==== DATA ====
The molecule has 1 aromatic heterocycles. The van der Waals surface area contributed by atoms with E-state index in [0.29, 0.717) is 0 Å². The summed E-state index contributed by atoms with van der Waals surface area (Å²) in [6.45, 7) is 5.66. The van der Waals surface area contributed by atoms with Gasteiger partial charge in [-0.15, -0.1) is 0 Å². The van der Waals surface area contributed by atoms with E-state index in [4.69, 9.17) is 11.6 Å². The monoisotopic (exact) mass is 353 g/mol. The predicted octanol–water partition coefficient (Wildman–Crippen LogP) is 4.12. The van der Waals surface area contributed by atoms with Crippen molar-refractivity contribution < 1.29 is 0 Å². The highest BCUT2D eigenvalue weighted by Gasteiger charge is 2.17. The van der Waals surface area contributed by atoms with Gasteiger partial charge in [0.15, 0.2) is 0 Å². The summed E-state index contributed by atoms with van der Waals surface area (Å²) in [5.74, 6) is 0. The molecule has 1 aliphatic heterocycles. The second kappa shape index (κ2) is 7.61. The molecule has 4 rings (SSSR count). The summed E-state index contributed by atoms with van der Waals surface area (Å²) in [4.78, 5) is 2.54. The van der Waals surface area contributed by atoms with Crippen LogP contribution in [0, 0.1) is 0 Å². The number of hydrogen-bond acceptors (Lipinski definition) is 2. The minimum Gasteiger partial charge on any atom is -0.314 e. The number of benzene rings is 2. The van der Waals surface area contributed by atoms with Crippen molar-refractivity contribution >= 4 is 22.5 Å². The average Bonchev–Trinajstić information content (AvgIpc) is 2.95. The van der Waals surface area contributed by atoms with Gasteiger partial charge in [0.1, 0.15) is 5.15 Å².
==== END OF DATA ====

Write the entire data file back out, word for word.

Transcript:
The molecule has 1 aromatic heterocycles. The van der Waals surface area contributed by atoms with E-state index in [0.29, 0.717) is 0 Å². The summed E-state index contributed by atoms with van der Waals surface area (Å²) in [6.45, 7) is 5.66. The van der Waals surface area contributed by atoms with Gasteiger partial charge in [-0.15, -0.1) is 0 Å². The van der Waals surface area contributed by atoms with E-state index in [4.69, 9.17) is 11.6 Å². The monoisotopic (exact) mass is 353 g/mol. The predicted octanol–water partition coefficient (Wildman–Crippen LogP) is 4.12. The van der Waals surface area contributed by atoms with Crippen molar-refractivity contribution < 1.29 is 0 Å². The highest BCUT2D eigenvalue weighted by Gasteiger charge is 2.17. The van der Waals surface area contributed by atoms with Gasteiger partial charge in [0.15, 0.2) is 0 Å². The summed E-state index contributed by atoms with van der Waals surface area (Å²) in [5.74, 6) is 0. The molecule has 1 aliphatic heterocycles. The second kappa shape index (κ2) is 7.61. The molecule has 4 rings (SSSR count). The summed E-state index contributed by atoms with van der Waals surface area (Å²) in [4.78, 5) is 2.54. The van der Waals surface area contributed by atoms with Crippen LogP contribution in [0, 0.1) is 0 Å². The number of hydrogen-bond acceptors (Lipinski definition) is 2. The minimum Gasteiger partial charge on any atom is -0.314 e. The number of benzene rings is 2. The van der Waals surface area contributed by atoms with Crippen molar-refractivity contribution >= 4 is 22.5 Å². The average Bonchev–Trinajstić information content (AvgIpc) is 2.95. The van der Waals surface area contributed by atoms with Gasteiger partial charge in [0.1, 0.15) is 5.15 Å².